City shrinkage, as an ongoing worldwide phenomenon, is an issue for urban planning and regional development. City shrinkage is remarkable in Japan, with over 85% of municipalities experiencing population loss from 2005 to 2015. As Japan’s society ages and with its low fertility rate, city shrinkage has had a tremendous negative effect on economic development and urban planning. Understanding the spatial dependence and spatial heterogeneity of city shrinkage and its determinants is essential for ensuring the sustainable development of a city or region. In this study, a semiparametric geographically weighted regression (SGWR) model was adopted to explore the spatiotemporal differences in determinants of city shrinkage. The results reveal that the SGWR model incorporating the global and local variables is more interpretive compared to ordinary least squares and geographically weighted regression models in exploring the correlates of city shrinkage. We found the spatial dependence and heterogeneity of shrinking cities resulted from demographic, economy, and social factors, and revealed low fertility, the ageing population, and enterprise change ratio influenced city shrinkage in different regions at different times in Japan, whereas foreign population ratio, industry structure, and social welfare had global impacts. The findings provide useful information for understanding city shrinkage at global and local scales.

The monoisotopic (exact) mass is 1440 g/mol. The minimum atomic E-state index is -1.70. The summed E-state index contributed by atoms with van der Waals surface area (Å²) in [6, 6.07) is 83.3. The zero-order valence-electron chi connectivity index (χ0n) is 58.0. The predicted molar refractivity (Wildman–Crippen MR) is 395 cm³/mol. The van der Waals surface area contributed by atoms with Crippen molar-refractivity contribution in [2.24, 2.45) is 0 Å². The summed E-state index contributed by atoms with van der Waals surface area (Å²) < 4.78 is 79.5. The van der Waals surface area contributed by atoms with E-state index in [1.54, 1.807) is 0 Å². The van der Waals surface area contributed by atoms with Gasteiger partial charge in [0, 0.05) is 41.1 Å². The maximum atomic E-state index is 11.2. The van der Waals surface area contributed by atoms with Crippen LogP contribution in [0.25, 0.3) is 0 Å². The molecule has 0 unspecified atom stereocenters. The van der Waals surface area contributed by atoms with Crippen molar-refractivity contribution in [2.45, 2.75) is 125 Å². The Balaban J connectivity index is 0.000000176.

This is an open access article distributed under the Creative Commons Attribution License
which permits unrestricted use, distribution, and reproduction in any medium, provided the original work is properly cited